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Silverio v. CA, GR 94284, 8 April 1991
On 26 January 1988, respondent People of the Philippines filed an Urgent ex parte Motion to cancel the passport of and to issue a hold-departure Order against accused-petitioner on the ground that he had gone abroad several times without the necessary Court approval resulting in postponements of the arraignment and scheduled hearings.
Overruling opposition, the Regional Trial Court, on 4 April 1988, issued an Order directing the Department of Foreign Affairs to cancel Petitioner's passport or to deny his application therefor, and the Commission on Immigration to prevent Petitioner from leaving the country. This order was based primarily on the Trial Court's finding that since the filing of the Information on 14 October 1985, "the accused has not yet been arraigned because he has never appeared in Court on the dates scheduled for his arraignment and there is evidence to show that accused Ricardo C. Silverio, Sr. has left the country and has gone abroad without the knowledge and permission of this Court"
Petitioner contends that respondent Court of Appeals erred in not finding that the Trial Court committed grave abuse of discretion amounting to lack of jurisdiction in issuing its Orders, dated 4 April and 28 July 1988, (1) on the basis of facts allegedly patently erroneous, claiming that the scheduled arraignments could not be held because there was a pending Motion to Quash the Information; and (2) finding that the right to travel can be impaired upon lawful order of the Court, even on grounds other than the "interest of national security, public safety or public health."
Whether or not the right to travel can be impaired upon lawful order of the Court, even on grounds other than the "interest of national security, public safety or public health.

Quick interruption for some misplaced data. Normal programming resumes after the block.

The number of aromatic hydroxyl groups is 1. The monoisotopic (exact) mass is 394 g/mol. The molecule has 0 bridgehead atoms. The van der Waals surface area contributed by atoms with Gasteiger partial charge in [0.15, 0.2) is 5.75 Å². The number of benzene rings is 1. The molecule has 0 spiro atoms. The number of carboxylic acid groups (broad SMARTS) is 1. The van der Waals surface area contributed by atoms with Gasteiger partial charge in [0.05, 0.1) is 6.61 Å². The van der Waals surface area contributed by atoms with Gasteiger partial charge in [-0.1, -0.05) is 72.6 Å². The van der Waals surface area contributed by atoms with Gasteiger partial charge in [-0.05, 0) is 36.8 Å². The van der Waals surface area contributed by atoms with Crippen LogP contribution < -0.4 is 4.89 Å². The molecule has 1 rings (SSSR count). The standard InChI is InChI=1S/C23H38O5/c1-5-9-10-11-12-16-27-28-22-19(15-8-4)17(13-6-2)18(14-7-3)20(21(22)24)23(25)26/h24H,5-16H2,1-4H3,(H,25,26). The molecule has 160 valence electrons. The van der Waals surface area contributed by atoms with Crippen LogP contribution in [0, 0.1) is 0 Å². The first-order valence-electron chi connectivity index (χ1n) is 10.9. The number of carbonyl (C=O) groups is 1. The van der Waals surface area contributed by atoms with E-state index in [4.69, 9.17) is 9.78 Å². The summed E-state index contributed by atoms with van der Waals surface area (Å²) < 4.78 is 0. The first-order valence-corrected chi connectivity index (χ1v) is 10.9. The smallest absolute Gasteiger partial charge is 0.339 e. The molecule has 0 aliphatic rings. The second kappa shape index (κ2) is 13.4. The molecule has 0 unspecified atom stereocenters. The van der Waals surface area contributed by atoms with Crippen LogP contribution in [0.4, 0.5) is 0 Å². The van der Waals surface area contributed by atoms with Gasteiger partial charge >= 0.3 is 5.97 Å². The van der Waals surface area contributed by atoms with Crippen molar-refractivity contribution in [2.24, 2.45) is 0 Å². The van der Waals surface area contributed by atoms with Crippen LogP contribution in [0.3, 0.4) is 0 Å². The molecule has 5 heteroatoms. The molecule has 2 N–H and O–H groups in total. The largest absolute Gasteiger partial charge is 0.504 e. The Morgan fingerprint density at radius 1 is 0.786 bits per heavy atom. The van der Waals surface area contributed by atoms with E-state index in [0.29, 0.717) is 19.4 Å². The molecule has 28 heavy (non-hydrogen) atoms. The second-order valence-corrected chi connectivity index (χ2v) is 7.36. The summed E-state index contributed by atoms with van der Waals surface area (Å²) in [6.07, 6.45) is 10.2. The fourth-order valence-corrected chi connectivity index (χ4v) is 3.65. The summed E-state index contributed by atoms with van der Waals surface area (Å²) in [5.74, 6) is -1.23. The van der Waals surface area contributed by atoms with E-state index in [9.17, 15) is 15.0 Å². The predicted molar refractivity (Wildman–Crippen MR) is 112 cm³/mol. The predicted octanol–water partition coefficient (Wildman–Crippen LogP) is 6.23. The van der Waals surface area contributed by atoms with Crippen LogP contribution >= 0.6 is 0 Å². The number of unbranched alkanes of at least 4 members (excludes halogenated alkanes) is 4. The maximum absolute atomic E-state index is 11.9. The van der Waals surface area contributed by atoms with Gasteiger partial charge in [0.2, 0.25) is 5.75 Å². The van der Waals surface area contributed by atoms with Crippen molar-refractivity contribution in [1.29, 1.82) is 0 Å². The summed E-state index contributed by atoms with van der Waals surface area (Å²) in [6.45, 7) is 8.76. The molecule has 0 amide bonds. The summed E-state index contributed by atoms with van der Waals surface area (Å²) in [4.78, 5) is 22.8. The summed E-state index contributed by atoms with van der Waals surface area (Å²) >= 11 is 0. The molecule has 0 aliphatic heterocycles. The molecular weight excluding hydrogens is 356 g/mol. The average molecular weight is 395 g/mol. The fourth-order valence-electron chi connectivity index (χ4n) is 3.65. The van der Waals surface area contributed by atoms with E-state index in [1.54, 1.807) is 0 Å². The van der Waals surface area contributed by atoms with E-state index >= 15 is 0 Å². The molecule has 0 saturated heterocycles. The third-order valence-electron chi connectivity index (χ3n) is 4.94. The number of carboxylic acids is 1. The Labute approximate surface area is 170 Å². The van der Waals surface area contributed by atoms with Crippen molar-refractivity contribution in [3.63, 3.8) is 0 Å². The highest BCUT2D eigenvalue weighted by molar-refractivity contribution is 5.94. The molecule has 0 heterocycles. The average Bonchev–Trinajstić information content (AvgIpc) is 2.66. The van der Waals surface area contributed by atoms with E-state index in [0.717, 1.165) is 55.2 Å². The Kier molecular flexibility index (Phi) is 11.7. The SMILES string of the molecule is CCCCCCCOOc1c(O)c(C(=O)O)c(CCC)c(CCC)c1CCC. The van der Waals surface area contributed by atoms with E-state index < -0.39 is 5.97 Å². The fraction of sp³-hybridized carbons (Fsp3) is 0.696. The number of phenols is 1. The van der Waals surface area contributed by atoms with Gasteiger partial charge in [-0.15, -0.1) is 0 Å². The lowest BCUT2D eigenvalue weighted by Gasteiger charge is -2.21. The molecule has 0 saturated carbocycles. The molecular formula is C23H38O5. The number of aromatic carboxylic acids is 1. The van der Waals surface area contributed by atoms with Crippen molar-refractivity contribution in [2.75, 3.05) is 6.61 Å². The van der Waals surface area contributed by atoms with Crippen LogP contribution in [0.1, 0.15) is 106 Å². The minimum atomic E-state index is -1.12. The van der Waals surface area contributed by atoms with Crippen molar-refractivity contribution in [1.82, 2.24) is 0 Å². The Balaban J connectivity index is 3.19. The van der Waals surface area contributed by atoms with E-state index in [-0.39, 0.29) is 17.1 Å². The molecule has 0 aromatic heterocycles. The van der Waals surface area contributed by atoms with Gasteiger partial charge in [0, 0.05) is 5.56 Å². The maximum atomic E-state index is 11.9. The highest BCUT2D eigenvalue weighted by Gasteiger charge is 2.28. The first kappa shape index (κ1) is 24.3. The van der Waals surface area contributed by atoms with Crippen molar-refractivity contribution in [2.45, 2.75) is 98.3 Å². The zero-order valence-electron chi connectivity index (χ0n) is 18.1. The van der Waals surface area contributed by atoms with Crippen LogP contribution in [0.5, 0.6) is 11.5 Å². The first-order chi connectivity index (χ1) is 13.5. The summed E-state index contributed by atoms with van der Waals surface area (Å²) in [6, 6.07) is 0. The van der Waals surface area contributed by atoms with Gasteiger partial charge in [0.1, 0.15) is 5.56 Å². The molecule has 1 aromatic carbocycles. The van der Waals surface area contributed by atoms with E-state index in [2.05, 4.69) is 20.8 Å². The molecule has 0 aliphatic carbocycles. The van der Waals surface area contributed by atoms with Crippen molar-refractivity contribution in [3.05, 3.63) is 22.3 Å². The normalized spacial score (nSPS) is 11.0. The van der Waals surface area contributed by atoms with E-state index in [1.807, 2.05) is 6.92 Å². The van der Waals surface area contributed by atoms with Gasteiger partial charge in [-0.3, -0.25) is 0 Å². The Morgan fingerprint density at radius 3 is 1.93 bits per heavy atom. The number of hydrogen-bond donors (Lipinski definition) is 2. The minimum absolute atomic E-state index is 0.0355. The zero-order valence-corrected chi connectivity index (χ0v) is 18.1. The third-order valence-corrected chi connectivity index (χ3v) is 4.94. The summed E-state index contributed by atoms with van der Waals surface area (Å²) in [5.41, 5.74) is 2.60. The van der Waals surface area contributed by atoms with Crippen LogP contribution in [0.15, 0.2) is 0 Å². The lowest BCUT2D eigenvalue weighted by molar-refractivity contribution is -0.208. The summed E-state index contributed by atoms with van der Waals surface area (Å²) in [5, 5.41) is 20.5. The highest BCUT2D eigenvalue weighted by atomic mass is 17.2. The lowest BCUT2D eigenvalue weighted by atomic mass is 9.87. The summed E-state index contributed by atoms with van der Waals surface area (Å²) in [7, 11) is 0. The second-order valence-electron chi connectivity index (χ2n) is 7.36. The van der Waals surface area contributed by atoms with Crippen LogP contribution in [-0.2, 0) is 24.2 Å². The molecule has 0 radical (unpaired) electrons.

The foregoing condition imposed upon an accused to make himself available at all times whenever the Court requires his presence operates as a valid restriction of his right to travel. A person facing criminal charges may be restrained by the Court from leaving the country or, if abroad, compelled to return. So it is also that "An accused released on bail may be re-arrested without the necessity of a warrant if he attempts to depart from the Philippines without prior permission of the Court where the case is pending.
Article III, Section 6 of the 1987 Constitution should be interpreted to mean that while the liberty of travel may be impaired even without Court Order, the appropriate executive officers or administrative authorities are not armed with arbitrary discretion to impose limitations. They can impose limits only on the basis of "national security, public safety, or public health" and "as may be provided by law"
Article III, Section 6 of the 1987 Constitution should by no means be construed as delimiting the inherent power of the Courts to use all means necessary to carry their orders into effect in criminal cases pending before them. When by law jurisdiction is conferred on a Court or judicial officer, all auxillary writs, process and other means necessary to carry it into effect may be employed by such Court or officer.
Petitioner is facing a criminal charge. He has posted bail but has violated the conditions thereof by failing to appear before the Court when required. Warrants for his arrest have been issued. Those orders and processes would be rendered nugatory if an accused were to be allowed to leave or to remain, at his pleasure, outside the territorial confines of the country. Holding an accused in a criminal case within the reach of the Courts by preventing his departure from the Philippines must be considered as a valid restriction on his right to travel so that he may be dealt with in accordance with law. The offended party in any criminal proceeding is the People of the Philippines. It is to their best interest that criminal prosecutions should run their course and proceed to finality without undue delay, with an accused holding himself amenable at all times to Court Orders and processes.
WHEREFORE, the judgment under review is hereby AFFIRMED. Costs against petitioner, Ricardo C. Silverio.